Peace Corps Kyrgyzstan

Tuesday, April 11, 2006

From Such Darkness We Are Born: Or, Why God Believes in Atheists.

My world was dark until 30 seconds ago when the velveteen voice of a Muazzin—one who calls Muslims to prayer—drifted into my dreams. I am neither a Muslim nor a Christian. I am nothing but a man, but I find an affinity for those who search for Love, Wisdom and Morality. The Muazzin’s melodic voice, amplified by bull-horn speakers fastened atop a stuccoed minaret, descends upon this city reminding me that devotion is manifest through both words and actions and that our love should be repeated many times each day, every day…

ALLAHU…AKBAR…the long drawn syllables of these two words pour over space and time and suffuse the atmosphere with unassailable beauty. Muazzins from other mosques around the city awaken and a musical round of harmonic devotion begins. I am neither a Muslim nor a Christian. I am nothing but a man, but I love the call to prayer…

The last wails from a distant mosque drift and fuse with the clamor of the waking world. The eastern horizon’s hold on night has come loose like the slow uncapping of a plastic egg. I set aside my dreams and lie upon the faded pillows of my couch, folding my arms behind my head to improve the view outside my window. A morning dove warbles and preens on a bending branch just beyond my balcony. Below, a dog knocks over a water pale, woofs and scutters off. I rise and stretch and yawn like a lazy lion.

Before long, the white enameled kettle on the grease splattered two burner stove is boiling and steaming. I turn off the gas and spoon two heaps of Dunn Brothers’ dark roasted Sumatran grounds into my plastic coffee press. I lift the kettle off the stove, tip the spout and watch a thick stream of hot clear water pour over the grounds, extracting their dark essence from within. I place the lid and screen over the press, leave the coffee steeping and go back into my studio to gather the dishes I scattered about the night before. Wedging cups and bowls, pans and utensils between curling clenched fingers, I walk gingerly back to the kitchen and deposit the flea-market of dishes into my sink. The rich aroma of coffee has already filled the air around the room. I take the ball of the press and force the rod and filter down, through the water, to the cylinder’s inner base. The liquid inside turns completely opaque.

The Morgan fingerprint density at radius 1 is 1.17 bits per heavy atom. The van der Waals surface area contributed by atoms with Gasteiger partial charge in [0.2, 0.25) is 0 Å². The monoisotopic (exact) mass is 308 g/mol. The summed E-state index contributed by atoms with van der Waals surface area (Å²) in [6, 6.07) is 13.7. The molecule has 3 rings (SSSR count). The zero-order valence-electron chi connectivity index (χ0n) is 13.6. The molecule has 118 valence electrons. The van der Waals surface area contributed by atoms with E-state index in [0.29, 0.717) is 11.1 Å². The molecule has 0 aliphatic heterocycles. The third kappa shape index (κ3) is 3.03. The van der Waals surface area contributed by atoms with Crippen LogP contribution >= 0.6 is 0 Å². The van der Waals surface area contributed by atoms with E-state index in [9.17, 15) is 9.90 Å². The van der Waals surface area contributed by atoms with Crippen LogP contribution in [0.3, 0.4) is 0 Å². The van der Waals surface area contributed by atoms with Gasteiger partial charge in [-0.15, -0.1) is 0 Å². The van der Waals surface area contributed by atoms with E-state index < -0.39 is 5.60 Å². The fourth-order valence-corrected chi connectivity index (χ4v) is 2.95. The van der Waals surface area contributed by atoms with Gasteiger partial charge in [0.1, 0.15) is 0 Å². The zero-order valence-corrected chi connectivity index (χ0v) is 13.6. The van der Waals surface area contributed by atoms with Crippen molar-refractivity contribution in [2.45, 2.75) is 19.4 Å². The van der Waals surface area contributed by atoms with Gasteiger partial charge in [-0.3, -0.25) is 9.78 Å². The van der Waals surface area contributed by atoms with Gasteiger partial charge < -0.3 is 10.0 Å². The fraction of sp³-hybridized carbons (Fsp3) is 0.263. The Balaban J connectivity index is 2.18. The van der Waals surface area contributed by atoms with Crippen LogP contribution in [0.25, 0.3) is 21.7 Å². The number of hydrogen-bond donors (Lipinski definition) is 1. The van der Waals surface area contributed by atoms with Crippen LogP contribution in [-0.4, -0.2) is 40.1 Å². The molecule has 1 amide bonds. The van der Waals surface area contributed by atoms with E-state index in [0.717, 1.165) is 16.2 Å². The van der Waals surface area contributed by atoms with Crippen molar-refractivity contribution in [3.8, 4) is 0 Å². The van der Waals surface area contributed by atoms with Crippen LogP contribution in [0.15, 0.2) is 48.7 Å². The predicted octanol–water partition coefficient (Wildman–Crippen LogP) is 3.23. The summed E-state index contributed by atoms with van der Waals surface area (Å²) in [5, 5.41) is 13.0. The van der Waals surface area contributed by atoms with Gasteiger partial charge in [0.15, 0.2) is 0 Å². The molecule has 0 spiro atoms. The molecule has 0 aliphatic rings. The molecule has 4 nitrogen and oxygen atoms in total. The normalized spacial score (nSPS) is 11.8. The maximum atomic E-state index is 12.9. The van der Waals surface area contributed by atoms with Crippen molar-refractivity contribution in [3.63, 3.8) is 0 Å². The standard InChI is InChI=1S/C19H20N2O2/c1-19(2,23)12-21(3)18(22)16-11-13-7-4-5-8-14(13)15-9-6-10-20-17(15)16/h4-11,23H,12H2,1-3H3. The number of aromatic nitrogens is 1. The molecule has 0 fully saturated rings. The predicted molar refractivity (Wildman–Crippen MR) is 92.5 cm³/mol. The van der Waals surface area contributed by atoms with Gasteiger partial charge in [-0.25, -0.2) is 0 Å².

A few minutes later I’m standing on my balcony sipping my Sumatran. Beyond the courtyard’s scallop-roofed shanties a perfect nickel-sized sun shines listlessly through the fog that has wrapped the world in a blurry gauze. I stand on my balcony and sip my steaming coffee. Shadows hang in the morning mist—dark apparitions trapped in the vapors of a rainy, ink-washed night. Even from up here, I smell the earth and think about my mother. Spring is her season. I remember watching her once while she was planting. She spread her fingers and sank them long up to their webs and balled a palm-full of earth like an ice cream scoop and raised it to her nose. She closed her eyes and inhaled the decaying, musty loam…and then she smiled knowingly.

From such darkness we are born.

2 Comments:

  • A more beautifully descript intertwining of ethos, logos and mythos was never written. And this is a wink in time of course. I came looking and here I find you, half-way across the world: within it and on top.

    By Anonymous Anthropomorficus, At 12:59 AM  

  • Larry: Your excellent prose has lifted my spirits and made my day a little better than it was before I read your posting. Thank you.

    By Anonymous LeRoy Hayes (Victoria's Dad), At 12:16 PM  

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